A new letter aims to address concerns a regulator expressed in January
Bitcoin’s fall from grace, tightening attention on ICOs, and a planned examination of crypto funds are just some of the mushrooming challenges in the cryptocurrency space. Given the increasing concerns, support for a bitcoin ETF has lost steam — but it hasn’t completely evaporated.
In a newly released letter to the US Securities and Exchange Commission (SEC), the president of Cboe Global Markets — which was behind one of the two bitcoin futures trading platforms launched in December — responded to the regulator’s misgivings over possible illiquidity and fragmentation in bitcoin markets, reported Business Insider.
“Until the questions identified above can be addressed satisfactorily, we do not believe that it is appropriate for fund sponsors to initiate registration of funds that intend to invest substantially in cryptocurrency and related products,” the SEC said in January.
Speaking to the liquidity of both bitcoin and the bitcoin futures markets, Cboe Global Markets President Chris Concannon said spot bitcoin exchanges have seen turnover that’s on par with some traditional markets.
“[W]hile the current bitcoin futures trading volumes on Cboe Futures Exchange and CME may not currently be sufficient to support ETPs seeking 100% long or short exposure to bitcoin, Cboe expects these volumes to continue to grow and in the near future reach levels comparable to those of other commodity futures products at the time that they were included in [exchange-traded products],” Concannon said.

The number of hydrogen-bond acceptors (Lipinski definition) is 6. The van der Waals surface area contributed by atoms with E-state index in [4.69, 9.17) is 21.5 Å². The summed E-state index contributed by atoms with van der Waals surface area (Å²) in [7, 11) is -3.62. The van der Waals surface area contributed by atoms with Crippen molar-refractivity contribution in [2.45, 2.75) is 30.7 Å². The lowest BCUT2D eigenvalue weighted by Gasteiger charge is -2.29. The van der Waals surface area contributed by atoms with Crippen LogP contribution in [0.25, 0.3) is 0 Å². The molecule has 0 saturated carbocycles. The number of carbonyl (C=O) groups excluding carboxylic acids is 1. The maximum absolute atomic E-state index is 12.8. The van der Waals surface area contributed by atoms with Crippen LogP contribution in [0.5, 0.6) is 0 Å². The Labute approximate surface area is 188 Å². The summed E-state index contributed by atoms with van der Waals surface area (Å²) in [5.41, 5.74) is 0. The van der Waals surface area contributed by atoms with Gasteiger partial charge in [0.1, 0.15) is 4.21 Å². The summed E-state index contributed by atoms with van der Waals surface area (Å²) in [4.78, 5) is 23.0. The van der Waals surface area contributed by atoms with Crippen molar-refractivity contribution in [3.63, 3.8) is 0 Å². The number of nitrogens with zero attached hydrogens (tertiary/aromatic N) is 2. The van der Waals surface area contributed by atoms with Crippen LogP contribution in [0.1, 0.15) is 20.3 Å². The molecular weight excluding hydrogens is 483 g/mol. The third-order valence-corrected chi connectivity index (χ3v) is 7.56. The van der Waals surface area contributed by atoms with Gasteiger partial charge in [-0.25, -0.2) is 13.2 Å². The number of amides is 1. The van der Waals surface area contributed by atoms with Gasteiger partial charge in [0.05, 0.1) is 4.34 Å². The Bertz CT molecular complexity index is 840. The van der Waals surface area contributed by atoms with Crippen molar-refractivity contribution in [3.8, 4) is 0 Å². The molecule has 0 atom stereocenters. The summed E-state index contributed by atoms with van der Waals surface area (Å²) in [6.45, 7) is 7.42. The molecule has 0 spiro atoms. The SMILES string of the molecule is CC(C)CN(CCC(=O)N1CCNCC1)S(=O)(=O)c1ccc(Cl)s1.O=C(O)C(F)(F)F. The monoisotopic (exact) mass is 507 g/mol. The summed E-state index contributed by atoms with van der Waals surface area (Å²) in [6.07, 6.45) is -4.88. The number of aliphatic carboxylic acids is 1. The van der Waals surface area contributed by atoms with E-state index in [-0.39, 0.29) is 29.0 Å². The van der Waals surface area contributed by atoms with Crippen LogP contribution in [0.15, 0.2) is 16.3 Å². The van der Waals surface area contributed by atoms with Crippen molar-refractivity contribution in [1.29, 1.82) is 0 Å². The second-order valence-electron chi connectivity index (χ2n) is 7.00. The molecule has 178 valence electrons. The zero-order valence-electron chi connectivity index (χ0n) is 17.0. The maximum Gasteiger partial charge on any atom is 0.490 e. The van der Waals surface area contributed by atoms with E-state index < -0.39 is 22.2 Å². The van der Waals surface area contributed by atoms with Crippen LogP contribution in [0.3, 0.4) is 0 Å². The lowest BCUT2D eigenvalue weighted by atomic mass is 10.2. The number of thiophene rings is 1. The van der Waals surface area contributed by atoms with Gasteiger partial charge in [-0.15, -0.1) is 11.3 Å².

He added that the issue of market fragmentation isn’t unique to cryptocurrencies, pointing out that other assets that have their own ETFs face the same concern.
“If you look at the currency or the gold market, it is probably more fragmented than crypto,” he told Business Insider. “There are a lot of venues to access currency markets.”
Bringing a bitcoin fund for retail investors to market has so far proven impossible for hopeful fund providers, whose efforts have been blocked by the SEC. If one were to get launched, according to JPMorgan, its impact would be similar to that of the first gold-linked ETF, SPDR Gold Shares ETF, in 2014.
“[R]etail access to gold has skyrocketed as new investors more easily turn to the gold market as a portfolio diversifier and as a foundational asset,” the firm said.
According to Concannon, Cboe’s letter to the SEC isn’t meant to rush any decision. Instead, it aims to “point out areas that can be satisfied” and advocate for the “development of the marketplace.”